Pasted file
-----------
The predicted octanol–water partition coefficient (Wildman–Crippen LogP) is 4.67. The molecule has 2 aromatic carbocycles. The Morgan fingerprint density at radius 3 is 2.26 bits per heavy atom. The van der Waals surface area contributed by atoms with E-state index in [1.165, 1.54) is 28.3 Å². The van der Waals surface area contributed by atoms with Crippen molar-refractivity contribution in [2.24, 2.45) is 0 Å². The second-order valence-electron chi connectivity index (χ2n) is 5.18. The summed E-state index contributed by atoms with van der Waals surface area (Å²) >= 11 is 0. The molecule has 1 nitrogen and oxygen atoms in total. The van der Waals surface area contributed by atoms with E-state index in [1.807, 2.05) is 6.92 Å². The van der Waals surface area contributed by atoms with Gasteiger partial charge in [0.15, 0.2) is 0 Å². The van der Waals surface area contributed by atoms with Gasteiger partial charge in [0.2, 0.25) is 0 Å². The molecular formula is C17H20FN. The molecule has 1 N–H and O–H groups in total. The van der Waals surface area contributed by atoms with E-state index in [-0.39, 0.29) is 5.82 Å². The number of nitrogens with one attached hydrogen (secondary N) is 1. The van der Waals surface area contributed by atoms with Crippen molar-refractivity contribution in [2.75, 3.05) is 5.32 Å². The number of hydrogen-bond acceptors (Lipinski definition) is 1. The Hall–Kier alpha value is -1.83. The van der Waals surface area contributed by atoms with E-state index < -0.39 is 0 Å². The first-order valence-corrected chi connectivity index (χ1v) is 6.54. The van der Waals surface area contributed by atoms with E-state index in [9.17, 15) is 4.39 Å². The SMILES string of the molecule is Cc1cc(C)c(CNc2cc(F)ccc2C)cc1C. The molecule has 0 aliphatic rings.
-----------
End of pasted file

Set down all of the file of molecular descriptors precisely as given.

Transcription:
The predicted octanol–water partition coefficient (Wildman–Crippen LogP) is 4.67. The molecule has 2 aromatic carbocycles. The Morgan fingerprint density at radius 3 is 2.26 bits per heavy atom. The van der Waals surface area contributed by atoms with E-state index in [1.165, 1.54) is 28.3 Å². The van der Waals surface area contributed by atoms with Crippen molar-refractivity contribution in [2.24, 2.45) is 0 Å². The second-order valence-electron chi connectivity index (χ2n) is 5.18. The summed E-state index contributed by atoms with van der Waals surface area (Å²) >= 11 is 0. The molecule has 1 nitrogen and oxygen atoms in total. The van der Waals surface area contributed by atoms with E-state index in [1.807, 2.05) is 6.92 Å². The van der Waals surface area contributed by atoms with Gasteiger partial charge in [0.15, 0.2) is 0 Å². The van der Waals surface area contributed by atoms with Gasteiger partial charge in [0.2, 0.25) is 0 Å². The molecular formula is C17H20FN. The molecule has 1 N–H and O–H groups in total. The van der Waals surface area contributed by atoms with E-state index in [-0.39, 0.29) is 5.82 Å². The number of nitrogens with one attached hydrogen (secondary N) is 1. The van der Waals surface area contributed by atoms with Crippen molar-refractivity contribution in [2.75, 3.05) is 5.32 Å². The number of hydrogen-bond acceptors (Lipinski definition) is 1. The Hall–Kier alpha value is -1.83. The van der Waals surface area contributed by atoms with E-state index < -0.39 is 0 Å². The first-order valence-corrected chi connectivity index (χ1v) is 6.54. The van der Waals surface area contributed by atoms with E-state index in [9.17, 15) is 4.39 Å². The SMILES string of the molecule is Cc1cc(C)c(CNc2cc(F)ccc2C)cc1C. The molecule has 0 aliphatic rings.